Why would anyone want to know about a time you failed? It’s becoming a more common interview request, so you better have an answer when the hiring manager asks to hear about a time you failed. How do you answer honestly without scaring away a potential employer?
This is a tricky situation. You’re there trying to impress them, but you have to discuss a time you failed. Here’s how you’re going to answer this and answer it well:
Pick a Real Failure
First of all, hiring managers know when someone is lying or stretching the truth. Don’t try. Pick something and not a failure about that one time you succeeded – but only barely! If the interviewer is asking for something related to your industry, be sure to choose a story from a while ago. Choose a time when only one thing went wrong, not everything.
- Don’t start this off as though you make tons of mistakes. “Oh, I make lots!” is probably the worst way to start this, even if you’re trying to sound humble. Think about it and then tell your story.
- Don’t choose a story about an error that cost the company a lot of money. Choose something that wouldn’t get you fired. This is still a job interview.
- Don’t choose a story that makes you sound careless. Choose a one-time failure that you have moved past.
Define Why It Was a Failure
You don’t need a massive end-of-the-world kind of failure, but you do need one where you can define why it was a failure. Whether it didn’t meet your expectations or a goal that wasn’t met, make sure you clarify why you chose this failure. Make sure you pick a failure that you’ve since solved.
Tell Your Story- But Be Brief
You are trying to ace this job interview, correct? So don’t elaborate on and on about how horribly everything went. Keep it short and snappy. Start with the situation, explain why it was a challenge, tell what you did to try and fix it. Don’t cover up the fact that things didn’t go as planned, but do get to the punchline quickly. Keep this story a maximum of three minutes.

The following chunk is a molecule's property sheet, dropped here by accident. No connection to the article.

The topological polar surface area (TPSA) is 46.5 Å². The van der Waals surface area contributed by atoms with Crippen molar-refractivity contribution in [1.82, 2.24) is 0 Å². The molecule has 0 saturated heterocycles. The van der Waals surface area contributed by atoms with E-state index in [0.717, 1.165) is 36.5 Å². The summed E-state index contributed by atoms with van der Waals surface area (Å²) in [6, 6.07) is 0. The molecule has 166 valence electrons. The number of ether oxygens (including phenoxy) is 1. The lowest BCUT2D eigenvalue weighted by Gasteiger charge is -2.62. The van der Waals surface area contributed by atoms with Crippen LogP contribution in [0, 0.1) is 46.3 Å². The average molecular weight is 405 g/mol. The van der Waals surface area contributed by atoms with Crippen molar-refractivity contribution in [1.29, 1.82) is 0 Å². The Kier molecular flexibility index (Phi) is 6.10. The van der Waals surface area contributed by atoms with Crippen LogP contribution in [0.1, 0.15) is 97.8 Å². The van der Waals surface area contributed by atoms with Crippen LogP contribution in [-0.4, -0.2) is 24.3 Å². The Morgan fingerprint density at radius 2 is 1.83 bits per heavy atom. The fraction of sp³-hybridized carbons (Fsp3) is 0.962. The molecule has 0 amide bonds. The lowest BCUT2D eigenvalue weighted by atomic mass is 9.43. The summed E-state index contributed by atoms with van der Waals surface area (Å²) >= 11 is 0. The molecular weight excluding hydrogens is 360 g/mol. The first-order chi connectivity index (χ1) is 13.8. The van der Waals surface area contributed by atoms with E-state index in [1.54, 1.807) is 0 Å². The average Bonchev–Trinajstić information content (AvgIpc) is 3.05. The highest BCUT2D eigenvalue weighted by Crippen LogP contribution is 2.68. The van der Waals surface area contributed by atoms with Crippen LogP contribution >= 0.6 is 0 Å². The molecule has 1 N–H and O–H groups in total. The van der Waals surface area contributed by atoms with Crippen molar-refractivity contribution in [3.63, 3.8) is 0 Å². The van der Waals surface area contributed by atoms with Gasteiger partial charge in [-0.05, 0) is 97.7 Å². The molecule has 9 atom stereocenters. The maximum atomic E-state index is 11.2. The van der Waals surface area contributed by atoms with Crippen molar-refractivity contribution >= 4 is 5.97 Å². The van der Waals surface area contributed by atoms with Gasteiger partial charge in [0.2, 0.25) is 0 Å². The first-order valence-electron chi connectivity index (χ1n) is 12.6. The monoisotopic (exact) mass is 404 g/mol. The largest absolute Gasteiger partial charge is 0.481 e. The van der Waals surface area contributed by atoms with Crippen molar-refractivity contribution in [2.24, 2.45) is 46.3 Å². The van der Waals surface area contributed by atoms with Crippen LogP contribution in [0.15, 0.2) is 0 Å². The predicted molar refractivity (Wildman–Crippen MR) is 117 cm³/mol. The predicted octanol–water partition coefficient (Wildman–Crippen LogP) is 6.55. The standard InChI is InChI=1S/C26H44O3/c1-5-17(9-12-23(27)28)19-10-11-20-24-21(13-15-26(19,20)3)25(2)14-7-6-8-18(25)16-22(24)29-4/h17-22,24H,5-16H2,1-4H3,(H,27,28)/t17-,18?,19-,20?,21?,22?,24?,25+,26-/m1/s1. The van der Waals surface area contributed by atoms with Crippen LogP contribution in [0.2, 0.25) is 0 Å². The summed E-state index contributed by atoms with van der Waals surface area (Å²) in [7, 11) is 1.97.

- If it takes longer then 3 minutes to tell your story, you’ve lost your audience.
Explain What You Learned and How You Solved the Issue
You’re not going to fail like that again, right? Of course not! You’ve learned from this failure! Talk about why you think things went badly, what you could have done differently in hindsight, and what you’ll do next time going forward. Discuss the solution and explain how that mistake won’t happen again.
- Be sure to give a real example of how you solved this going forward.
Interviewers ask this question to figure out several things: your self-awareness and your ability to bounce back from failure. Everyone fails at some point or another. Making a mistake is a part of life, but it can also be a learning experience. If you can explain how you learned from past failures, you can show that you can adapt. That’s what your interviewer is actually asking about. If you use these steps to answer this question about a time you’ve failed, you’ll have the best interview answer that makes that interviewer want to hire you.
Check out our other answers for common interview questions: